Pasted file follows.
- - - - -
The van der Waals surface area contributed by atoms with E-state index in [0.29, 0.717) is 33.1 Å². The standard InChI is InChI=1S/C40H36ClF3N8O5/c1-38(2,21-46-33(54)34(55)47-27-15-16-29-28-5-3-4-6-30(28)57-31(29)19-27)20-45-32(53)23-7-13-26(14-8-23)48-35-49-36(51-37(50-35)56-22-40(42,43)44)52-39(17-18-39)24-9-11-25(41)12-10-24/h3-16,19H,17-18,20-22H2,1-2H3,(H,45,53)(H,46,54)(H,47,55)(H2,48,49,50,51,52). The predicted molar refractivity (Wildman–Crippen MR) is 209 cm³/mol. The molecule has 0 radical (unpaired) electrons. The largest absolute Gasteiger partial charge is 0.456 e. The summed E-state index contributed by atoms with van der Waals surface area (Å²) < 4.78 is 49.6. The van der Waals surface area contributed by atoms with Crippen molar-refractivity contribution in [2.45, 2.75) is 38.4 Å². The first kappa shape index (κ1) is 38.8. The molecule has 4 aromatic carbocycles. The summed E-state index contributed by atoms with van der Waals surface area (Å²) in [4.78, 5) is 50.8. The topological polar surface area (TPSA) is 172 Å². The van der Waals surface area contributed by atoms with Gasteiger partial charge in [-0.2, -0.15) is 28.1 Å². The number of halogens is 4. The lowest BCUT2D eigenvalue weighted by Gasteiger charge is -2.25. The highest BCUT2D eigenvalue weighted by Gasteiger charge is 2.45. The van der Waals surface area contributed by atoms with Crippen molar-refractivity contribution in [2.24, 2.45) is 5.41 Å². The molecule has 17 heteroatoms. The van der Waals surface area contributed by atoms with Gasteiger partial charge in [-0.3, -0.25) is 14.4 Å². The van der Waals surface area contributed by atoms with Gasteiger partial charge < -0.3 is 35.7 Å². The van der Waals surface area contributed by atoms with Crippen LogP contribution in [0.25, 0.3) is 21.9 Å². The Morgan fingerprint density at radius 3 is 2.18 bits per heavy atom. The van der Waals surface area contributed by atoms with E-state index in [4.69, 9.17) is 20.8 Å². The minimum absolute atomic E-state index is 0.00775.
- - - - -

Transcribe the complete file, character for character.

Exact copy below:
The van der Waals surface area contributed by atoms with E-state index in [0.29, 0.717) is 33.1 Å². The standard InChI is InChI=1S/C40H36ClF3N8O5/c1-38(2,21-46-33(54)34(55)47-27-15-16-29-28-5-3-4-6-30(28)57-31(29)19-27)20-45-32(53)23-7-13-26(14-8-23)48-35-49-36(51-37(50-35)56-22-40(42,43)44)52-39(17-18-39)24-9-11-25(41)12-10-24/h3-16,19H,17-18,20-22H2,1-2H3,(H,45,53)(H,46,54)(H,47,55)(H2,48,49,50,51,52). The predicted molar refractivity (Wildman–Crippen MR) is 209 cm³/mol. The molecule has 0 radical (unpaired) electrons. The largest absolute Gasteiger partial charge is 0.456 e. The summed E-state index contributed by atoms with van der Waals surface area (Å²) < 4.78 is 49.6. The van der Waals surface area contributed by atoms with Crippen molar-refractivity contribution in [2.45, 2.75) is 38.4 Å². The first kappa shape index (κ1) is 38.8. The molecule has 4 aromatic carbocycles. The summed E-state index contributed by atoms with van der Waals surface area (Å²) in [4.78, 5) is 50.8. The topological polar surface area (TPSA) is 172 Å². The van der Waals surface area contributed by atoms with Gasteiger partial charge in [-0.2, -0.15) is 28.1 Å². The number of halogens is 4. The lowest BCUT2D eigenvalue weighted by Gasteiger charge is -2.25. The highest BCUT2D eigenvalue weighted by Gasteiger charge is 2.45. The van der Waals surface area contributed by atoms with Crippen molar-refractivity contribution in [2.24, 2.45) is 5.41 Å². The molecule has 17 heteroatoms. The van der Waals surface area contributed by atoms with Gasteiger partial charge in [-0.3, -0.25) is 14.4 Å². The van der Waals surface area contributed by atoms with Gasteiger partial charge < -0.3 is 35.7 Å². The van der Waals surface area contributed by atoms with Crippen LogP contribution in [0.25, 0.3) is 21.9 Å². The Morgan fingerprint density at radius 3 is 2.18 bits per heavy atom. The van der Waals surface area contributed by atoms with E-state index in [4.69, 9.17) is 20.8 Å². The minimum absolute atomic E-state index is 0.00775.